Although at one time or another your DIL may be rude and inconsiderate (and believe me, there is no reason that justifies her treating you this way), but telling her so by confronting or challenging her will only make her dig her heels in and stand her ground—even if she knows she is wrong. Everyone wants to save face. Your daughter-in-law is no different. If you feel your daughter-in-law has slighted you in some way there are better, softer ways of letting her know and getting the situation rectified. If you’ve been slighted the goal is to fix things between the two of you and make things better. Confronting her is not the answer. Saying nothing is not the answer either. There are ways, though, to talk with her to let her know how she is impacting you which will make the situation between you better, and the two of you closer.

    Keep in mind even though you are still family, your role with your son and his wife has changed. You want to remain a positive influence, yet give them the space they need and want to create their own life path. So take a step back, take a deep breath and use these tips to help you build a relationship with them that you can enjoy.

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    Article by: Deanna Brann

    Deanna Brann, Ph.D. has over 30 years of experience in the mental health field as a clinical psychotherapist specializing in communication skills, family and interpersonal relationships, and conflict resolution. After running her own private practice for more than 20 years, she spent time later in her career providing business consultation to other private practice professionals in the health care and legal fields. As both a mother-in-law and daughter-in-law, her own personal experiences led her to research the subject. Her first book, Reluctantly Related, began the discussion of examining and bettering the MIL/DIL relationship and is followed by her newest book, Reluctantly Related Revisited. Brann holds a Bachelor of Science degree in Psychology, a Master of Science degree in Clinical Psychology, and a Ph.D. in Psychobiological Anthropology.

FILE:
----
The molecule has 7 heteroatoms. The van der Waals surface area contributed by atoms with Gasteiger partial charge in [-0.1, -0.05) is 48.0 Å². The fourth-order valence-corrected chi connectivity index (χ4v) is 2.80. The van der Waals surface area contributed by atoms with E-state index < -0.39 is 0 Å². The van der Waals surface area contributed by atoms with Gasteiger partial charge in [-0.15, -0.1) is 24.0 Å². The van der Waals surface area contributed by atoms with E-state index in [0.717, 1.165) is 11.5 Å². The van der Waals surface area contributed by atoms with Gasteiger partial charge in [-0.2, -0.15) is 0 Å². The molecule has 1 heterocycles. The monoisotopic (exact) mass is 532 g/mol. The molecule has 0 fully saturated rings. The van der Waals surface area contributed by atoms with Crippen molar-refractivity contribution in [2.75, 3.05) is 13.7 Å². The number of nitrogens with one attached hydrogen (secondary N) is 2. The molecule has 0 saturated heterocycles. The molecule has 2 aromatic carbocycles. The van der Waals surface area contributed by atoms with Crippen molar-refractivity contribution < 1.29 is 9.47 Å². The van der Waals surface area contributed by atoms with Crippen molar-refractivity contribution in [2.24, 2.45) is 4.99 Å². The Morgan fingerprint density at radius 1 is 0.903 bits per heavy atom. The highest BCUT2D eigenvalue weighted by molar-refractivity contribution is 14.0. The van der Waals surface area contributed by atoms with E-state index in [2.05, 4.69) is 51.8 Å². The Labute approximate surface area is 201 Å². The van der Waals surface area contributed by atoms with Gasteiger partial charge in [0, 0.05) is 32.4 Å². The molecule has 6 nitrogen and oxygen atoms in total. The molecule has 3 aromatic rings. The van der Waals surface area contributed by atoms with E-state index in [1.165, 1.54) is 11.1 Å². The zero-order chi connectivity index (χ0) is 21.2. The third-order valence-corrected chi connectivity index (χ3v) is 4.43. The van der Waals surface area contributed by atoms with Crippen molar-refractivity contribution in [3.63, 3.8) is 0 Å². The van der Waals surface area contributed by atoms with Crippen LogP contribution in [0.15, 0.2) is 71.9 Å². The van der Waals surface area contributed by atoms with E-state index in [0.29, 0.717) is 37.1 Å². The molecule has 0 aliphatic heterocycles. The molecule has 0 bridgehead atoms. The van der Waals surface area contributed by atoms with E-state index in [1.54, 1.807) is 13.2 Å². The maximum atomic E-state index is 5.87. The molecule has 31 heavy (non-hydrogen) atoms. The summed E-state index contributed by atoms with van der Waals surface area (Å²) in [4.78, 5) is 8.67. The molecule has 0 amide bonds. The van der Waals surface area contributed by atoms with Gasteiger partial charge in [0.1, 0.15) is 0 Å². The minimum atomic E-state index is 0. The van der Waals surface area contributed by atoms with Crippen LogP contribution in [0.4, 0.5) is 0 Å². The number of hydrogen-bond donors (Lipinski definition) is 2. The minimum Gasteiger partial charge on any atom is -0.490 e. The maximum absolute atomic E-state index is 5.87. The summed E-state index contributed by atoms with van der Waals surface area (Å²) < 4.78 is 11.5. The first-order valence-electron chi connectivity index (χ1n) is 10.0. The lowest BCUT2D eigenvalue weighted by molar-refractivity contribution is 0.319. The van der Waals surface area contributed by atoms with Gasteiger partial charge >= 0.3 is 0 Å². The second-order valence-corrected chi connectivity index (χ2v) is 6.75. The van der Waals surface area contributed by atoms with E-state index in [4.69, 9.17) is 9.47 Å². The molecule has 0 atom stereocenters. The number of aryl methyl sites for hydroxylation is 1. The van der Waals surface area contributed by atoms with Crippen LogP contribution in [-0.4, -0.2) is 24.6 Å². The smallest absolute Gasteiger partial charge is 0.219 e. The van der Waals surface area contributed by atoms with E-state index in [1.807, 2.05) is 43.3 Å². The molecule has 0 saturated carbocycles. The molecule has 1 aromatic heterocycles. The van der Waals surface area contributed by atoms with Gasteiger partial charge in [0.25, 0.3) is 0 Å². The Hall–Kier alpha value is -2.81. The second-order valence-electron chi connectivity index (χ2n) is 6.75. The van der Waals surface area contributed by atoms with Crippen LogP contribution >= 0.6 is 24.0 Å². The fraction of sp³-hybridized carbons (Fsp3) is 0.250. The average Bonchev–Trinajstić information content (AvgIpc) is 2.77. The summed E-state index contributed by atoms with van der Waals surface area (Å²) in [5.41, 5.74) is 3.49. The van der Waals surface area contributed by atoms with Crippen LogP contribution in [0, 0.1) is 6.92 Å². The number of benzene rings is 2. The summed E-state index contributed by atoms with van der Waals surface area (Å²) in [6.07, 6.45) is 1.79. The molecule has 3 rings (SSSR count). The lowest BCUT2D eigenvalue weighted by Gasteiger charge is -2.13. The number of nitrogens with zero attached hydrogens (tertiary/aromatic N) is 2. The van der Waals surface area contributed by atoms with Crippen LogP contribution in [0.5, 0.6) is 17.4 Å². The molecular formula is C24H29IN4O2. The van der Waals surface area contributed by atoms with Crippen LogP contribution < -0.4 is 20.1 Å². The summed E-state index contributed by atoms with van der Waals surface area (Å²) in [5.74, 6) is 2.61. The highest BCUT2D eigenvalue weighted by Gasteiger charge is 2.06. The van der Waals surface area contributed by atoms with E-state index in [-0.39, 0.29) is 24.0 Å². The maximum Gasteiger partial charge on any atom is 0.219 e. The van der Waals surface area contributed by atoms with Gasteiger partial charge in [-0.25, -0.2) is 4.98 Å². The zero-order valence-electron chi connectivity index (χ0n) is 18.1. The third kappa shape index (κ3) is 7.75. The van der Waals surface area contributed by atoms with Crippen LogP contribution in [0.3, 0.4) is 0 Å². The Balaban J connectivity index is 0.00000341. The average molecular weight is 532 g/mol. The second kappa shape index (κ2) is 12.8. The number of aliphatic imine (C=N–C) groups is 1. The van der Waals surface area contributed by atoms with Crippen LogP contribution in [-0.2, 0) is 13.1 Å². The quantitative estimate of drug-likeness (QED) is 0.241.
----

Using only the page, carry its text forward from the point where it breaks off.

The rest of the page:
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    1. rozspam@aol.com' Roz Warren says:

      Excellent advice! I am very grateful for my terrific DIL.

    2. joy.melnyk@gmail.com' Joy says:

      Very good list and not unlike a list for son in laws too. #3 really resonated with me, so true that our children do grow up and become adults and really, all of us do change. Core values not so much but change overall, yes we do. And at that point, it becomes about boundaries. Theirs and ours. Thanks for a great article!

    3. suzanne@boomeresque.com' Suzanne Fluhr @boomeresque says:

      I’ve been on both sides of the M-I-L – D-I-L experience. My reactions to the way my M-I-L treated me has informed my interactions with my D-I-L, so far with positive results — unless I’m totally out of touch. I concur with everyone of your don’ts.

    4. loriconnor@myfairpoint.net' El says:

      ”There are ways, though, to talk with her to let her know how she is impacting you which will make the situation between you better, and the two of you closer.”

      Ok, could you share some specifics?